There is an empty lot on Moss Street between DeSaix Boulevard and Esplanade Avenue that once was home to an NOPD station before it was inundated with Hurricane Katrina’s floodwaters. In my youth I remember the same site as being a Louisiana National Guard barracks. I have heard stories that it was once a home for retired Confederate soldiers in the early 20th century. Is this true, and can you give me a history of this site?
Located on a large parcel of ground in what’s now the 1700 block of Moss Street, Camp Nicholls was the second Confederate veterans’ home to operate in the state of Louisiana. Only one month following its May 1884 dedication, it was home to more than 300 Confederate veterans. Having served Civil War veterans for nearly 60 years, Camp Nicholls found new use during and after World War II, when the Louisiana National Guard built a vehicle storage building and armory at that location. Among the National Guard units once based at Camp Nicholls was the 141st Field Artillery, better known as the Washington Artillery. Last used by the New Orleans Police Department, buildings on the Camp Nicholls site sustained damage in the aftermath of Hurricane Katrina. A post-Katrina study deemed the surviving structures non-historic and the site was razed in April 2009.
I look forward to my New Orleans Magazine each month. I usually go to “Julia Street” first since I enjoy learning more about New Orleans history. However, I question the answer about the New Orleans Base Ball Park. I grew up in Mid-City, attended Beauregard School and attended Mass at St. Anthony of Padua church. St. Anthony is in the 4600 block of Canal Street. The preceding block, between N. Olympia and N. Murat streets, is the 4500 block. So was the N.O. Base Ball Park in the 4100 block of Canal Street or the block between N. Olympia and N. Murat streets? Thanks, and keep up this interesting column.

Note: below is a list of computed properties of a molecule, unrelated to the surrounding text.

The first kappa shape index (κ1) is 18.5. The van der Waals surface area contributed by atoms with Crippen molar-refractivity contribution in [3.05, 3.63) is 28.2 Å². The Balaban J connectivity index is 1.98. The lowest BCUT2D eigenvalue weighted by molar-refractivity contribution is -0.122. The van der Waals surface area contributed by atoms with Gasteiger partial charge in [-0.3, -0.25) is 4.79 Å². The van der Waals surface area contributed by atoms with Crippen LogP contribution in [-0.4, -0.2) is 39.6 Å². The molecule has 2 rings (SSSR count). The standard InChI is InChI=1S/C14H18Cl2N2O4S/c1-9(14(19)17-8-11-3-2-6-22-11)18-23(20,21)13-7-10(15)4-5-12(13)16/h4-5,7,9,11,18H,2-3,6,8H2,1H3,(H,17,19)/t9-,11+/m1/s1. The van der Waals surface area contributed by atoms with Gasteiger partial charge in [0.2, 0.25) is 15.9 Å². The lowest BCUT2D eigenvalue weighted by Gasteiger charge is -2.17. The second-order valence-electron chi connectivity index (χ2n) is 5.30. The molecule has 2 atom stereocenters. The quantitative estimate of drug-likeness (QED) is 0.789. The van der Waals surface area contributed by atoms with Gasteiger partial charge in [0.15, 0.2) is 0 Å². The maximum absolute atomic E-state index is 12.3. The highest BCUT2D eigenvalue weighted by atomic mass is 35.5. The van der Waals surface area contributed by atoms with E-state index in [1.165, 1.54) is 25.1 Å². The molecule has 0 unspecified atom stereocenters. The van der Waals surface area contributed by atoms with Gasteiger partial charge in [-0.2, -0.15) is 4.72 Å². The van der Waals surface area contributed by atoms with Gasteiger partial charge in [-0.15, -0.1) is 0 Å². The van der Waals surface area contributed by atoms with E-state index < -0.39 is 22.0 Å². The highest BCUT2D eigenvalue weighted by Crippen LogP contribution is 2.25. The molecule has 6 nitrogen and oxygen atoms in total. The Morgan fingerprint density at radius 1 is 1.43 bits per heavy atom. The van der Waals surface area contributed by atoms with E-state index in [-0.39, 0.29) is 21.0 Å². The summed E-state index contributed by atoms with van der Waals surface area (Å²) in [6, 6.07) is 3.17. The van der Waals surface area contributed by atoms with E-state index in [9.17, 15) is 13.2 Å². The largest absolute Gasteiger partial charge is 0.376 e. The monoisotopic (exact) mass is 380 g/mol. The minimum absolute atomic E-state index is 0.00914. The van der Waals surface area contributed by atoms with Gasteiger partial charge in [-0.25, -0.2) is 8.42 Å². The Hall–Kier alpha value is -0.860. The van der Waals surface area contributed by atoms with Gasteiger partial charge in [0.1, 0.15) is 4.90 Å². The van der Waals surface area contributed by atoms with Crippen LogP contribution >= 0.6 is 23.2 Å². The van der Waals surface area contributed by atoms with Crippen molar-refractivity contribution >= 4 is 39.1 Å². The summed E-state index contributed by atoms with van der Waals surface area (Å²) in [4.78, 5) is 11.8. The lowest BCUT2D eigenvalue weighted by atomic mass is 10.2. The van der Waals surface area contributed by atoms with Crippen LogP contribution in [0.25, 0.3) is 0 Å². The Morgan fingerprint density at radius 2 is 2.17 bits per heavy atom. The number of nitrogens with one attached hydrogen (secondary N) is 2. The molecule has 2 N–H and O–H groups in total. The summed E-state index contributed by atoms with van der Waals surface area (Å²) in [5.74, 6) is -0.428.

The New Orleans Base Ball Park was on the North side of the 4500 block of Canal Street, in the square bounded by Murat, Olympia and Customhouse (now Iberville) streets. It existed for only about five years. In late July 1890, local newspapers reported the City of New Orleans had given Toby Hart only three days notice to clear fencing and other obstructions so the city could reassert its claim to the public thoroughfares that surrounded the block. The city claimed that, when the park was established, it sprawled and encroached on the surrounding city streets. In the weeks that followed, additional plans for the square came to light. On Sept. 20, a public real estate auction offered for sale 24 prime residential lots, located on high ridge land, in the square bounded by Murat, Olympia, Canal and Customhouse (now Iberville) streets, which had been known as the New Orleans Base Ball Park.
My first visit to New Orleans [was] in 1968, thanks to my army bubbas, the Noto Brothers. They took me to a bar – they can’t seem to remember [what it was called]. What I remember was how good the hamburgers were and I’ll never forget the peanut shells on the floor. Was there such a place or was that the night Poydras and I were found in Pirates Alley with an empty bottle of rum? Please help a New Orleanian at heart stuck here in Pittsburgh.
Ralph, like Poydras’ auntie always says, “better to be found in Pirates Alley with an empty bottle of rum than to be in Pittsburgh.” I’ll bet you and your buddies set out in search of brews and burgers and ended up at Ruby Red’s. In 1968, the popular eatery was located at 435 Esplanade Ave., across from the Old United States Mint. The site is currently the home of Café Bamboo and the Dragon’s Den.